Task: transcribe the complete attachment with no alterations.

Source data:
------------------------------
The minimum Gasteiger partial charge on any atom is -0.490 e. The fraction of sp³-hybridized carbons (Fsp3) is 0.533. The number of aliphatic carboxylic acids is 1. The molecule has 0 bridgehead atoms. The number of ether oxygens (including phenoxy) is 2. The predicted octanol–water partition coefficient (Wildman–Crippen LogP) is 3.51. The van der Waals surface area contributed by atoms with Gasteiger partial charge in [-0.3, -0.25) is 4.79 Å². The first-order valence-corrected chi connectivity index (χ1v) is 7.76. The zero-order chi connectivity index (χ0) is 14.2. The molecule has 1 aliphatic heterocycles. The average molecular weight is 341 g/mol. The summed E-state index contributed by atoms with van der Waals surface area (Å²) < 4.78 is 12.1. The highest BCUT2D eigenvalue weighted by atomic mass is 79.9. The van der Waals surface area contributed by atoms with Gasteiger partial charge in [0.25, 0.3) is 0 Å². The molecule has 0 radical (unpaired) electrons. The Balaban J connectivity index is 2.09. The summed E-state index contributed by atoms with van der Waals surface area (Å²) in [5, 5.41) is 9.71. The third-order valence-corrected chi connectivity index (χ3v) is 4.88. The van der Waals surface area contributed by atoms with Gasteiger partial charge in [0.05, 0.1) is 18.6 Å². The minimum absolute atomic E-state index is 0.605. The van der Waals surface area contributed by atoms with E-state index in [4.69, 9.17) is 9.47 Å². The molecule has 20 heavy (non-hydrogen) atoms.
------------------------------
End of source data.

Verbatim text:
The minimum Gasteiger partial charge on any atom is -0.490 e. The fraction of sp³-hybridized carbons (Fsp3) is 0.533. The number of aliphatic carboxylic acids is 1. The molecule has 0 bridgehead atoms. The number of ether oxygens (including phenoxy) is 2. The predicted octanol–water partition coefficient (Wildman–Crippen LogP) is 3.51. The van der Waals surface area contributed by atoms with Gasteiger partial charge in [-0.3, -0.25) is 4.79 Å². The first-order valence-corrected chi connectivity index (χ1v) is 7.76. The zero-order chi connectivity index (χ0) is 14.2. The molecule has 1 aliphatic heterocycles. The average molecular weight is 341 g/mol. The summed E-state index contributed by atoms with van der Waals surface area (Å²) < 4.78 is 12.1. The highest BCUT2D eigenvalue weighted by atomic mass is 79.9. The van der Waals surface area contributed by atoms with Gasteiger partial charge in [0.25, 0.3) is 0 Å². The molecule has 0 radical (unpaired) electrons. The Balaban J connectivity index is 2.09. The summed E-state index contributed by atoms with van der Waals surface area (Å²) in [5, 5.41) is 9.71. The third-order valence-corrected chi connectivity index (χ3v) is 4.88. The van der Waals surface area contributed by atoms with Gasteiger partial charge in [0.05, 0.1) is 18.6 Å². The minimum absolute atomic E-state index is 0.605. The van der Waals surface area contributed by atoms with E-state index in [4.69, 9.17) is 9.47 Å². The molecule has 20 heavy (non-hydrogen) atoms.